By Guest Blogger Laura Simon

Today I found a pair of underwear in my powder room sink.

Size six boxer briefs, with the Star Wars logo on the side. They were not wet or stained, they were simply hanging out in a place where boxer briefs should never be.

I was able to find the owner pretty quickly. It was the kid sitting on my beige couch, naked from the waist down.

I had so many questions. Like, “Why did you take off your underwear in the first place?” And, “Why didn’t you put it back on?” “What possessed you to put it in the sink.”  And most importantly, “Why is the underwear – and therefore, the sink – still dry? Should I assume that you used the restroom and didn’t wash your hands?”

The short answer? He didn’t know. He didn’t know if he washed his hands. He didn’t know how he wound up naked on the couch. Those boxer briefs grew legs and walked themselves off his body and into the sink, for all he knew.

Some days I’m pretty sure I’m losing my mind.

But then I take a step back and realize I’m not the one who’s crazy. It’s my kids.

Seriously, if my two-year-old was an adult, we’d either put her in the hospital or cast her on a reality show. Yesterday, she had a breakdown at dinner because a fly landed on a chair on the other side of the table. There were tears. There were screams. She simply could not go on until someone killed the fly. I killed it.

Two hours later, she found a spider I’d smashed on the driveway, peeled it up, and ate it.

I am not making this up. Yes, I nearly threw up. No, I couldn’t fish it out of her mouth. She’d already swallowed it. No, I have no idea what possessed her. But it makes the Coke bottle full of dirt that I consumed as a child look like small potatoes, no?

In the chaos my five-year-old spent several minutes caressing the bumper of my minivan and wiping the black gunk on his cheek. I put him in the shower with strict instructions to CLEAN HIS FACE. He spent twenty minutes in that shower while I was preoccupied with his siblings. He invented four original tunes. He steamed up the entire bathroom and the two adjacent rooms. And he emerged from the shower with the dirt still intact on his cheek. Did he even pick up a washcloth? I’m not sure. I think he was admiring his reflection in the chrome fixtures.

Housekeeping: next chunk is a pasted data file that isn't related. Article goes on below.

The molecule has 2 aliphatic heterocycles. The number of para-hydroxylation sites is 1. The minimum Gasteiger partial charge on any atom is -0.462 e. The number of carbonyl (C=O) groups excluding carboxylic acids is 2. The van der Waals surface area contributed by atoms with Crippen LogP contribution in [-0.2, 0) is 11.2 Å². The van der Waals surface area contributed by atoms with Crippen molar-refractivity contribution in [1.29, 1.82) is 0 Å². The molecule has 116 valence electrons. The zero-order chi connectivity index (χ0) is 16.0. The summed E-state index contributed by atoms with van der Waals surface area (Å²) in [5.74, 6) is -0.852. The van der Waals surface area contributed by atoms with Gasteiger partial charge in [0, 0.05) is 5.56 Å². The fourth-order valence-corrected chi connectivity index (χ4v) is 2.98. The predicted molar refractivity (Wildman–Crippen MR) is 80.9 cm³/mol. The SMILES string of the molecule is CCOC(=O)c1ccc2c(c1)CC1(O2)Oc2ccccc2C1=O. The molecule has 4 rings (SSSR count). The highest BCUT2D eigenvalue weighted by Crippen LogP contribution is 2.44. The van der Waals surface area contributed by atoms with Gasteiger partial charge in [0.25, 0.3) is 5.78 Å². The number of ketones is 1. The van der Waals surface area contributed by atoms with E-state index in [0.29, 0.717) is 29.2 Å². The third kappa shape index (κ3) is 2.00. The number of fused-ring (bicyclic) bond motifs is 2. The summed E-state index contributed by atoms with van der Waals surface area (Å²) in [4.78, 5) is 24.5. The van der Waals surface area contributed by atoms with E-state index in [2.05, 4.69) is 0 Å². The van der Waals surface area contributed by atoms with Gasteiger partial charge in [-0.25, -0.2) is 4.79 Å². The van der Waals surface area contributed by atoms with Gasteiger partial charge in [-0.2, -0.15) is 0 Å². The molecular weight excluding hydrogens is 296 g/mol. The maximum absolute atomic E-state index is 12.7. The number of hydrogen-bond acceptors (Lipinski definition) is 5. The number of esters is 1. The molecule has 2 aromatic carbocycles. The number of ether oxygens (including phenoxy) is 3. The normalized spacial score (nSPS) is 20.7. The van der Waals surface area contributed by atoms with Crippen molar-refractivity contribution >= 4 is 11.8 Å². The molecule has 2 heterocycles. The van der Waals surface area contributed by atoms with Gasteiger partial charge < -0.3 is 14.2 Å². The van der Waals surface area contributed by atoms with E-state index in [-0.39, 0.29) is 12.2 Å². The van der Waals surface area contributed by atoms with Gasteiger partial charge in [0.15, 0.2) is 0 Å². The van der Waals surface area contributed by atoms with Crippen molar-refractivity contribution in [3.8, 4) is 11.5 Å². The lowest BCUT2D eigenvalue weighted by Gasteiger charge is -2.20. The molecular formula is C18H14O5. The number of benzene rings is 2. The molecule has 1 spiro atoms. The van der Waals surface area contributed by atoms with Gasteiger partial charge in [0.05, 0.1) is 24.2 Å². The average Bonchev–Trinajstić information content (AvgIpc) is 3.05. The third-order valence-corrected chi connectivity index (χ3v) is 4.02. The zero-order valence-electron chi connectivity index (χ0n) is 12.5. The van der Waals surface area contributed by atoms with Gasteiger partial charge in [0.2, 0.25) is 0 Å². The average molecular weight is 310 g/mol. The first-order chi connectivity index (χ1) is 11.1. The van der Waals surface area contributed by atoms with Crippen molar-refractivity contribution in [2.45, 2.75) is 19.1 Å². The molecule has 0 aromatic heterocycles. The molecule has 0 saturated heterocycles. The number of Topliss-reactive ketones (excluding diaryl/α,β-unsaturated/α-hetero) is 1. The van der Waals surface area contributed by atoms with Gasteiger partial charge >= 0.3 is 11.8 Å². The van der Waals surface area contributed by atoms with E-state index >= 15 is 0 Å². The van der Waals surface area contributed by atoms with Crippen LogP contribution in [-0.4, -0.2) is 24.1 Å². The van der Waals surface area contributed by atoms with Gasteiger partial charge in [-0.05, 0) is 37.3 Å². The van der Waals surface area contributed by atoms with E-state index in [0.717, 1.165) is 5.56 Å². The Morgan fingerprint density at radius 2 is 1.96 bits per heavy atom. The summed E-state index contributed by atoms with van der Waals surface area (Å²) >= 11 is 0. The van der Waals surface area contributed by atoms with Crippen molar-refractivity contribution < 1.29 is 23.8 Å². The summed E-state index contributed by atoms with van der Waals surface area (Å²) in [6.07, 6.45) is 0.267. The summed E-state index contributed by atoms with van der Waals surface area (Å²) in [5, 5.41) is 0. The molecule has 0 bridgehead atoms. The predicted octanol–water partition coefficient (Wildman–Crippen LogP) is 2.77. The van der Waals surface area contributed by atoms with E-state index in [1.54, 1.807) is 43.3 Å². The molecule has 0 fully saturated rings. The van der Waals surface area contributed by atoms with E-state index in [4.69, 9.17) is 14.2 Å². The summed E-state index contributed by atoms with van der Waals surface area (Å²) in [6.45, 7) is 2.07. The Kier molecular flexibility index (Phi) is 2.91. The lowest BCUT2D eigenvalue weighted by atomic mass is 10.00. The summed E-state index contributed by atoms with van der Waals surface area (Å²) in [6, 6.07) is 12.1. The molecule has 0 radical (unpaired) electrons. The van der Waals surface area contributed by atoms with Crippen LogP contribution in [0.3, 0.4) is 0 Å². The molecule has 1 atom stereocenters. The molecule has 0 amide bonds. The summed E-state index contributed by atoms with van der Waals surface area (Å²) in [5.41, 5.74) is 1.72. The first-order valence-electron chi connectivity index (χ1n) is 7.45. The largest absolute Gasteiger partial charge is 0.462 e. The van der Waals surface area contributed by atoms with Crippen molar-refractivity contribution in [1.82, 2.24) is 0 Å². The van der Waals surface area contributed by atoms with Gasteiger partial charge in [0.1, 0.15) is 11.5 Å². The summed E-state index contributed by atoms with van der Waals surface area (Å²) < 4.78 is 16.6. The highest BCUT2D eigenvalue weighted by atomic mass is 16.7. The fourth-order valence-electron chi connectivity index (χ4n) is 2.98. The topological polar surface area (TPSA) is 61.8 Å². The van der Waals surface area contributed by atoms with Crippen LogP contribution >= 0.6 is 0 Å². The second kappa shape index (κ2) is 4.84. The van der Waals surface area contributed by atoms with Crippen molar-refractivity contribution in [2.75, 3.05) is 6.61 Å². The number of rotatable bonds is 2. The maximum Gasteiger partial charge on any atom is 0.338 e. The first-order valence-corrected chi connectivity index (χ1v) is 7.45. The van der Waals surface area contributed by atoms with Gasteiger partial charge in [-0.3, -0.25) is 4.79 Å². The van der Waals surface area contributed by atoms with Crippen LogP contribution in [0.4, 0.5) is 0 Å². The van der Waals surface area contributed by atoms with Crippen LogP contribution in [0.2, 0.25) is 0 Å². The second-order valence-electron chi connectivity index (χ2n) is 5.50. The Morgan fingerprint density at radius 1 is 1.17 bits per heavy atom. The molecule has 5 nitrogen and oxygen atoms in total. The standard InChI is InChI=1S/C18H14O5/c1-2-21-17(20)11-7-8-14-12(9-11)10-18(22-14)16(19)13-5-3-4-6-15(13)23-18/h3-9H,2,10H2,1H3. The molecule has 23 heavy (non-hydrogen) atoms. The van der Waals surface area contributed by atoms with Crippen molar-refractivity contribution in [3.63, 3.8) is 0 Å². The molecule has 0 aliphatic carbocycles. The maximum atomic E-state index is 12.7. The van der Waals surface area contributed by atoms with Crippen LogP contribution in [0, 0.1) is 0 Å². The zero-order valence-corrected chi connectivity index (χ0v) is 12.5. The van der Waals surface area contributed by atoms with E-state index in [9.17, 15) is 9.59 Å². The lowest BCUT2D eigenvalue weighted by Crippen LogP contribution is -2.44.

I wanted to scream, “YOU HAD ONE JOB!!!!!” But I didn’t, because I’m the mom and I’m not allowed to do that. So I put him to bed with the dirty cheek. I figured most of it would wipe off on the pillow during the night, right? (It did.) Then I checked for new grey hairs, but there are already so many that it’s impossible to tell when they bring new friends.

That same five-year-old cried huge tears at swim team practice because the cement was too hot when he took his crocs off. At home, a few hours later, he intentionally removed his crocs to run across the blacktop cul-de-sac in his bare feet. Not a tear was shed, even though I’m pretty sure blacktop is hotter than cement in the sun.

It’s not just my kids that are crazy. Tonight, I listened to a neighbor child ask if he could jump a skateboard off another neighbor’s patio roof. He’s eleven. He dialed it down a bit in response to his mother’s reaction, and asked if they could “just” go up on the roof and drop the skateboard off instead. It was a science experiment to see if it would land with the wheels up or down. Do you know what this means for me? I have years of this craziness left to go. My oldest is only seven.

At least 300 times a day, I think to myself, “This is why I drink.” Except that I don’t drink. Well, I rarely drink. It’s just the only response my brain can come up with when I’m facing the sort of ludicrous that comes with parenting young children.

Sometimes when I’m trying to talk to my husband, I’ll spend whole minutes trying to remember the word I’m thinking of. He can’t understand what’s happened to me. After all, I was pretty articulate in my 20’s when I met him. I’d tell him it’s because of the underwear in the sink, but he wouldn’t understand. I think this type of madness is directly related to the sweet, tender, and utterly confounding experience that we call motherhood.

I imagine things will level out when my kids get into their twenties and their brains finish developing, but by then I’ll probably be the one who can’t find my underwear because I left it in the sink while I was admiring my fully white head of hair. I’ll be sure to do that when my kids bring dates home to visit. It’s only fair, right?